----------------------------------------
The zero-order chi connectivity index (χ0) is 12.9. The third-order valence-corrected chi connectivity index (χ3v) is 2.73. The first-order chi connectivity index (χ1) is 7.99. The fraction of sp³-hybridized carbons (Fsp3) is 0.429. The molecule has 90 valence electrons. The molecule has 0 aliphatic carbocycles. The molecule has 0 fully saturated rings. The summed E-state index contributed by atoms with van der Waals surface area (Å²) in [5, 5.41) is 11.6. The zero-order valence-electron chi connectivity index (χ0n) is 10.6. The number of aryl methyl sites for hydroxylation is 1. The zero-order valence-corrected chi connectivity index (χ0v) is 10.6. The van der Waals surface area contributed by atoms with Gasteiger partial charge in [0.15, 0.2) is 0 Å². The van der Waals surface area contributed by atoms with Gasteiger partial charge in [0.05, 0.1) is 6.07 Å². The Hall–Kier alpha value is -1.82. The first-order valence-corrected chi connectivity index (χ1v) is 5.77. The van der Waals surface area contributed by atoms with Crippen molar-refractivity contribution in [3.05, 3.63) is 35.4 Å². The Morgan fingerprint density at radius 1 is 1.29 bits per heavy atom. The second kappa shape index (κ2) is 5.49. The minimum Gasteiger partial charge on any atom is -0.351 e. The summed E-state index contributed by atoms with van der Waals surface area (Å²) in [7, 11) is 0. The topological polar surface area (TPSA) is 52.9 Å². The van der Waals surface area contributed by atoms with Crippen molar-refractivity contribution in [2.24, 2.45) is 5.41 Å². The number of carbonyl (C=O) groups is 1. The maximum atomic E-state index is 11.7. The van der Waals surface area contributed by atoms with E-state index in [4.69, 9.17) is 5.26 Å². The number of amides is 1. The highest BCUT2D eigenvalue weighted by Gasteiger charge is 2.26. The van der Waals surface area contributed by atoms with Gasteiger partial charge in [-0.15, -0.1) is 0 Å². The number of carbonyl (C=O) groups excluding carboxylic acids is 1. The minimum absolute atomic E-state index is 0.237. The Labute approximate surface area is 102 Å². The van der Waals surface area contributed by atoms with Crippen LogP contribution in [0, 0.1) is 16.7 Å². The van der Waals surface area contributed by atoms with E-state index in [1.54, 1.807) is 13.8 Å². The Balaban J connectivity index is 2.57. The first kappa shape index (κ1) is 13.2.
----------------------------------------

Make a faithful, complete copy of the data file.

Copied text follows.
The zero-order chi connectivity index (χ0) is 12.9. The third-order valence-corrected chi connectivity index (χ3v) is 2.73. The first-order chi connectivity index (χ1) is 7.99. The fraction of sp³-hybridized carbons (Fsp3) is 0.429. The molecule has 90 valence electrons. The molecule has 0 aliphatic carbocycles. The molecule has 0 fully saturated rings. The summed E-state index contributed by atoms with van der Waals surface area (Å²) in [5, 5.41) is 11.6. The zero-order valence-electron chi connectivity index (χ0n) is 10.6. The number of aryl methyl sites for hydroxylation is 1. The zero-order valence-corrected chi connectivity index (χ0v) is 10.6. The van der Waals surface area contributed by atoms with Gasteiger partial charge in [0.15, 0.2) is 0 Å². The van der Waals surface area contributed by atoms with Gasteiger partial charge in [0.05, 0.1) is 6.07 Å². The Hall–Kier alpha value is -1.82. The first-order valence-corrected chi connectivity index (χ1v) is 5.77. The van der Waals surface area contributed by atoms with Crippen molar-refractivity contribution in [3.05, 3.63) is 35.4 Å². The Morgan fingerprint density at radius 1 is 1.29 bits per heavy atom. The second kappa shape index (κ2) is 5.49. The minimum Gasteiger partial charge on any atom is -0.351 e. The summed E-state index contributed by atoms with van der Waals surface area (Å²) in [7, 11) is 0. The topological polar surface area (TPSA) is 52.9 Å². The van der Waals surface area contributed by atoms with Crippen molar-refractivity contribution in [2.24, 2.45) is 5.41 Å². The number of carbonyl (C=O) groups is 1. The maximum atomic E-state index is 11.7. The van der Waals surface area contributed by atoms with E-state index in [4.69, 9.17) is 5.26 Å². The number of amides is 1. The highest BCUT2D eigenvalue weighted by Gasteiger charge is 2.26. The van der Waals surface area contributed by atoms with Gasteiger partial charge in [-0.15, -0.1) is 0 Å². The number of carbonyl (C=O) groups excluding carboxylic acids is 1. The minimum absolute atomic E-state index is 0.237. The Labute approximate surface area is 102 Å². The van der Waals surface area contributed by atoms with Crippen LogP contribution in [0, 0.1) is 16.7 Å². The van der Waals surface area contributed by atoms with E-state index in [1.54, 1.807) is 13.8 Å². The Balaban J connectivity index is 2.57. The first kappa shape index (κ1) is 13.2.